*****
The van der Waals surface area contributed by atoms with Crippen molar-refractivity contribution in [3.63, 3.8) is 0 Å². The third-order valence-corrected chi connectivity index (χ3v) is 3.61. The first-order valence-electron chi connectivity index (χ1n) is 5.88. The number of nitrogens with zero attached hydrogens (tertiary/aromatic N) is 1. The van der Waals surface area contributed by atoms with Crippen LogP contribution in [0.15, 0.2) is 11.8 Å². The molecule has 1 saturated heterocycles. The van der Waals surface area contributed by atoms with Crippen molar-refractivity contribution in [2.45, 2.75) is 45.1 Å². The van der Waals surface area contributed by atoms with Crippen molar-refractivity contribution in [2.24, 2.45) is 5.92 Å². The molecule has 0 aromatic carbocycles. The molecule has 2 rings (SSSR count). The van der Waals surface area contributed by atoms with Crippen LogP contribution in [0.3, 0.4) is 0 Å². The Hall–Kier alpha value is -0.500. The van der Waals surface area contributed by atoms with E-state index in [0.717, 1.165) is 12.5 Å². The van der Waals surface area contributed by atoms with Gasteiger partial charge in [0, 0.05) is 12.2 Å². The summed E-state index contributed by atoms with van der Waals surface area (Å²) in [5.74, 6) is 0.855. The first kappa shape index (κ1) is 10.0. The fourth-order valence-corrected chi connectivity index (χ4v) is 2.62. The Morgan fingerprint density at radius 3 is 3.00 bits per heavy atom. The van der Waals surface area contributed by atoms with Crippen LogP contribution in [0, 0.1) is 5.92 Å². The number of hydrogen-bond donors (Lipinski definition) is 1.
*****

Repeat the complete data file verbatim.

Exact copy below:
The van der Waals surface area contributed by atoms with Crippen molar-refractivity contribution in [3.63, 3.8) is 0 Å². The third-order valence-corrected chi connectivity index (χ3v) is 3.61. The first-order valence-electron chi connectivity index (χ1n) is 5.88. The number of nitrogens with zero attached hydrogens (tertiary/aromatic N) is 1. The van der Waals surface area contributed by atoms with Crippen LogP contribution in [0.15, 0.2) is 11.8 Å². The molecule has 1 saturated heterocycles. The van der Waals surface area contributed by atoms with Crippen molar-refractivity contribution in [2.45, 2.75) is 45.1 Å². The van der Waals surface area contributed by atoms with Crippen molar-refractivity contribution in [2.24, 2.45) is 5.92 Å². The molecule has 0 aromatic carbocycles. The molecule has 2 rings (SSSR count). The van der Waals surface area contributed by atoms with Crippen LogP contribution in [0.3, 0.4) is 0 Å². The Hall–Kier alpha value is -0.500. The van der Waals surface area contributed by atoms with E-state index in [0.717, 1.165) is 12.5 Å². The van der Waals surface area contributed by atoms with Gasteiger partial charge in [0, 0.05) is 12.2 Å². The summed E-state index contributed by atoms with van der Waals surface area (Å²) in [5.74, 6) is 0.855. The first kappa shape index (κ1) is 10.0. The fourth-order valence-corrected chi connectivity index (χ4v) is 2.62. The Morgan fingerprint density at radius 3 is 3.00 bits per heavy atom. The van der Waals surface area contributed by atoms with Crippen LogP contribution in [0, 0.1) is 5.92 Å². The number of hydrogen-bond donors (Lipinski definition) is 1.